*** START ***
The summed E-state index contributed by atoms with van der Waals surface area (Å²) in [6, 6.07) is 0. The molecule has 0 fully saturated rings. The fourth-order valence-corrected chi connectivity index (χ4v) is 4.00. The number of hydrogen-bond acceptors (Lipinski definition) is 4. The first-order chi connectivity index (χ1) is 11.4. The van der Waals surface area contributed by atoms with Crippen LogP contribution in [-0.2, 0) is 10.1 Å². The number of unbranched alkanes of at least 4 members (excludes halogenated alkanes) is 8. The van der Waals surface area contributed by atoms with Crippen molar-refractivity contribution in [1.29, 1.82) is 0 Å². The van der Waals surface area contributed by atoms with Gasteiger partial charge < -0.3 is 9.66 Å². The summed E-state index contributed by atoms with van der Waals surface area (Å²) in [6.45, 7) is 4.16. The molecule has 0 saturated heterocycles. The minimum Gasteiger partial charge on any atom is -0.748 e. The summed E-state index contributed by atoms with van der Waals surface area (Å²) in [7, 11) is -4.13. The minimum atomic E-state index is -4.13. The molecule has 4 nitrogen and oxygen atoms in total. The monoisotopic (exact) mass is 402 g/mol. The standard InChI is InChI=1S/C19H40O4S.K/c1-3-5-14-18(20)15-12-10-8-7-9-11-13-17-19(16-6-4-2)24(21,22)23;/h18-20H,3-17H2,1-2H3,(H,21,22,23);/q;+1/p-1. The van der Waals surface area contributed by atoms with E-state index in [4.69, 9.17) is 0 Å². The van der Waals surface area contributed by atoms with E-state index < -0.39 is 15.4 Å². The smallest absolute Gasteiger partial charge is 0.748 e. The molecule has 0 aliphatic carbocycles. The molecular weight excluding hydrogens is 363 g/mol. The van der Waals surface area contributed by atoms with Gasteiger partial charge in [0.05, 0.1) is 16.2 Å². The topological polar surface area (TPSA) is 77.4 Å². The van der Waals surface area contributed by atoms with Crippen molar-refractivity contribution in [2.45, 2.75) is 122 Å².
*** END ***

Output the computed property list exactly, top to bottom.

The summed E-state index contributed by atoms with van der Waals surface area (Å²) in [6, 6.07) is 0. The molecule has 0 fully saturated rings. The fourth-order valence-corrected chi connectivity index (χ4v) is 4.00. The number of hydrogen-bond acceptors (Lipinski definition) is 4. The first-order chi connectivity index (χ1) is 11.4. The van der Waals surface area contributed by atoms with Crippen LogP contribution in [-0.2, 0) is 10.1 Å². The number of unbranched alkanes of at least 4 members (excludes halogenated alkanes) is 8. The van der Waals surface area contributed by atoms with Crippen molar-refractivity contribution in [1.29, 1.82) is 0 Å². The van der Waals surface area contributed by atoms with Gasteiger partial charge < -0.3 is 9.66 Å². The summed E-state index contributed by atoms with van der Waals surface area (Å²) in [6.45, 7) is 4.16. The molecule has 0 saturated heterocycles. The minimum Gasteiger partial charge on any atom is -0.748 e. The summed E-state index contributed by atoms with van der Waals surface area (Å²) in [7, 11) is -4.13. The minimum atomic E-state index is -4.13. The molecule has 4 nitrogen and oxygen atoms in total. The monoisotopic (exact) mass is 402 g/mol. The standard InChI is InChI=1S/C19H40O4S.K/c1-3-5-14-18(20)15-12-10-8-7-9-11-13-17-19(16-6-4-2)24(21,22)23;/h18-20H,3-17H2,1-2H3,(H,21,22,23);/q;+1/p-1. The van der Waals surface area contributed by atoms with E-state index in [4.69, 9.17) is 0 Å². The van der Waals surface area contributed by atoms with E-state index < -0.39 is 15.4 Å². The smallest absolute Gasteiger partial charge is 0.748 e. The molecule has 0 aliphatic carbocycles. The molecular weight excluding hydrogens is 363 g/mol. The van der Waals surface area contributed by atoms with Gasteiger partial charge in [0.05, 0.1) is 16.2 Å². The topological polar surface area (TPSA) is 77.4 Å². The van der Waals surface area contributed by atoms with Crippen molar-refractivity contribution in [2.45, 2.75) is 122 Å².